The term "biodegradable" has been used over the past few years, to describe plastics or packaging that could potentially be metabolized by microorganisms in nature, with complete breakdown to CO2/Methane, water and biomass. However, there is significant confusion and controversy surrounding biodegradable plastics since many suppliers have used the term to loosely describe their material/packaging without specifying the conditions under which the material would degrade in nature. For instance, some plastics (like PLA) will only degrade under industrial composting conditions, while some others (like PHA) can break down under a wider range of conditions and environments (industrial, backyard, marine). Given this widespread confusion and the misuse of the "biodegradable" term, many global government and industry organizations have issued guidelines to restrict or eliminate the unqualified use of biodegradable as a descriptor of plastics or packaging. These include the European Commission guidelines (European Plastics Strategy) and the Federal Trade Commission Green Guides in the US.
In line with such guidelines, Ubuntoo's recommends that companies providing biodegradable materials, products or packaging:
1.Avoid unqualified use of the term "biodegradable" to describe their products
2.Any claim of biodegradability should be accompanied by a description of specific conditions and environments under which the material or product will undergo degradation in nature
3.It is strongly recommended that companies provide globally accepted certifications or testing for various biodegradability claims (such as the BPA certification for industrial composting)
Further in line with the position articulated by the European Commission as well as major CPG companies, Ubuntoo recommends that "biodegradable" plastics should not be considered a solution for littering (or worse a license to litter). Appropriate collection and end-of-life solutions (such as industrial composting or home composting) need to be put into place to avoid biodegradable plastics ending up as litter in the environment.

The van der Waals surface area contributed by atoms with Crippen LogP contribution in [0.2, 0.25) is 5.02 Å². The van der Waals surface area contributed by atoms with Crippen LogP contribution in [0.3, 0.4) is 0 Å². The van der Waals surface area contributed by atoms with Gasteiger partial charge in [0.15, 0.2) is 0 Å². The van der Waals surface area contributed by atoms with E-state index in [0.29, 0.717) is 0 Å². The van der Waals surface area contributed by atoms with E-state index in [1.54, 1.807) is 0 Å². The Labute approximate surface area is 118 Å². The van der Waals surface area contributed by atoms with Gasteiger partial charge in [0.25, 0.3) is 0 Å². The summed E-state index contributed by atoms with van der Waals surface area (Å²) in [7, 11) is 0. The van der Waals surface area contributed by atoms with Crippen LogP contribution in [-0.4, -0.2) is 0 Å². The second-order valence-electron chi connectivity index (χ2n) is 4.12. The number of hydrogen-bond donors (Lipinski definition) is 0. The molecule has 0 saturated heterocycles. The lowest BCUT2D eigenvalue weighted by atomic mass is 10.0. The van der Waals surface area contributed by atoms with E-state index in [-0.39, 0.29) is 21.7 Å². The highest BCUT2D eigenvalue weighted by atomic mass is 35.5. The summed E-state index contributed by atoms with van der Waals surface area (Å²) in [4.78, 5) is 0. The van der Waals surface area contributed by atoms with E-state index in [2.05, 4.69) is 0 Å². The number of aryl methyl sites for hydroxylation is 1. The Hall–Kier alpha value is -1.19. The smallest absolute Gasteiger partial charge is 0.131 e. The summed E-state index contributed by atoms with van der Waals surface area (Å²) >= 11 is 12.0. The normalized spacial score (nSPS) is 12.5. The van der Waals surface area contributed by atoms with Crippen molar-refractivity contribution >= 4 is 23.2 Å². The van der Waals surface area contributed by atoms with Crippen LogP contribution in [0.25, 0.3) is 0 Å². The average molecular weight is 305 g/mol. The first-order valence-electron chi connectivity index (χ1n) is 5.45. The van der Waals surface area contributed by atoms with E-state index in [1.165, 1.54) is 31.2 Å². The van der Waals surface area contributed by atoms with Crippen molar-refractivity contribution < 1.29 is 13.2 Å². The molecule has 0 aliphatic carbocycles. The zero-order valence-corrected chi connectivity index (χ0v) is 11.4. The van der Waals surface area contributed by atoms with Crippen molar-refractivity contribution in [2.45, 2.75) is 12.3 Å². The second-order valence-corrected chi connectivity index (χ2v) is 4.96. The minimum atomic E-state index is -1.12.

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FLEXIDRYdepackager is a versatile solution developed and patented by Green Creative who specializes in the design, production and marketing of innovative solutions for the processing and recovery of waste. Their mission is to create effective, robust and reliable machines that will provide customers with a pertinent and optimized answer to their waste recovery issues.
Given the increasing concern for environment protection, bio waste producers have to cope with more stringent regulations on waste recovery whether from food industries, supermarkets, or separate collections. If properly sorted at source, this waste can be used for animal feed or can be recovered at anaerobic digestions and composting sites in order to be converted into biogas and bio-fertilizer. However, when packaging is still present in waste, the recovery in no longer possible.
This is why Green CREATIVE invented FLEXIDRY: a bio waste depackaging machine with an innovative system that effectively separates organic waste from its packaging:
The packaged waste first goes through a perforation module where it is punched through,
Once opened, it is rolled and laminated in order to extract the organic matter,
Finally, it is brushed in order to obtain clean packaging at the output.
By avoiding any shredding of waste, FLEXIDRY allows the recovering of clean packaging ready to be recovered and high quality of organic matter, free of packaging residues.
The fermentable fraction of waste can then be turned into biogas and fertilizer.
Green Creative mentions the following key strengths:
Flexibility: FLEXIDRY processes all types of packaging. Both its operating mode and onsite integration are highly flexible.
Quality: the recovered organics presents close to 0% contaminants and up to 99% of the organic matter is extracted.
No added water: the process relies on low energy consuming mechanical actions and implies no water addition.
All their machines are designed and produced in at their Sucy-en-Brie plant, in the greater Paris area. The company was founded in 2010 by Lucile Noury and Rémi Gomez, two engineers who graduated from the ENSAM engineering school. To date, the company counts 25 employees.